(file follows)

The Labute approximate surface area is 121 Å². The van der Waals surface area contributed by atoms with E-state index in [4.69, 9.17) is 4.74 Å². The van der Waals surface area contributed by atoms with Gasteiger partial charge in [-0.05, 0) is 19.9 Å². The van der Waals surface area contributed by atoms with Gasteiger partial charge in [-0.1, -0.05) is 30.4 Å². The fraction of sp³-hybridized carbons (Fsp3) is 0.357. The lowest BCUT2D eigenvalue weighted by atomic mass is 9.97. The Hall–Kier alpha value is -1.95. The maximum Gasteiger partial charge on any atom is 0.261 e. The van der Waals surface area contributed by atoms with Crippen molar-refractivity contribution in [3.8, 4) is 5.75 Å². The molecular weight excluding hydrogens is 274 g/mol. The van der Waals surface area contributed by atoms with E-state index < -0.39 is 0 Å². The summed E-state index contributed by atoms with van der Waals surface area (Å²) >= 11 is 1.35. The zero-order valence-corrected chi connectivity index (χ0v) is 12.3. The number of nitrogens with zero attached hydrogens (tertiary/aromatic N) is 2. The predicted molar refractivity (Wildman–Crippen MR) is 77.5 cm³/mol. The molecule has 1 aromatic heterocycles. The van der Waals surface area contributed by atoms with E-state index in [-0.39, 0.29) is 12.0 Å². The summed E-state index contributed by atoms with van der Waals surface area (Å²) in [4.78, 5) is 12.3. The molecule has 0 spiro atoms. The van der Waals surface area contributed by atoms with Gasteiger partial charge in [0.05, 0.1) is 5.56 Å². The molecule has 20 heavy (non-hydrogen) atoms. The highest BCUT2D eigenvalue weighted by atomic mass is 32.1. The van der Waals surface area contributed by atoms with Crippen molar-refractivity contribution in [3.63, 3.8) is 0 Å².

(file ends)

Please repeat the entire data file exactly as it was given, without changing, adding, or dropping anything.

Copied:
The Labute approximate surface area is 121 Å². The van der Waals surface area contributed by atoms with E-state index in [4.69, 9.17) is 4.74 Å². The van der Waals surface area contributed by atoms with Gasteiger partial charge in [-0.05, 0) is 19.9 Å². The van der Waals surface area contributed by atoms with Gasteiger partial charge in [-0.1, -0.05) is 30.4 Å². The fraction of sp³-hybridized carbons (Fsp3) is 0.357. The lowest BCUT2D eigenvalue weighted by atomic mass is 9.97. The Hall–Kier alpha value is -1.95. The maximum Gasteiger partial charge on any atom is 0.261 e. The van der Waals surface area contributed by atoms with Crippen molar-refractivity contribution in [3.8, 4) is 5.75 Å². The molecular weight excluding hydrogens is 274 g/mol. The van der Waals surface area contributed by atoms with E-state index < -0.39 is 0 Å². The summed E-state index contributed by atoms with van der Waals surface area (Å²) >= 11 is 1.35. The zero-order valence-corrected chi connectivity index (χ0v) is 12.3. The number of nitrogens with zero attached hydrogens (tertiary/aromatic N) is 2. The predicted molar refractivity (Wildman–Crippen MR) is 77.5 cm³/mol. The molecule has 1 aromatic heterocycles. The van der Waals surface area contributed by atoms with E-state index in [-0.39, 0.29) is 12.0 Å². The summed E-state index contributed by atoms with van der Waals surface area (Å²) in [4.78, 5) is 12.3. The molecule has 0 spiro atoms. The van der Waals surface area contributed by atoms with Gasteiger partial charge in [0.05, 0.1) is 5.56 Å². The molecule has 20 heavy (non-hydrogen) atoms. The highest BCUT2D eigenvalue weighted by atomic mass is 32.1. The van der Waals surface area contributed by atoms with Crippen molar-refractivity contribution in [3.63, 3.8) is 0 Å².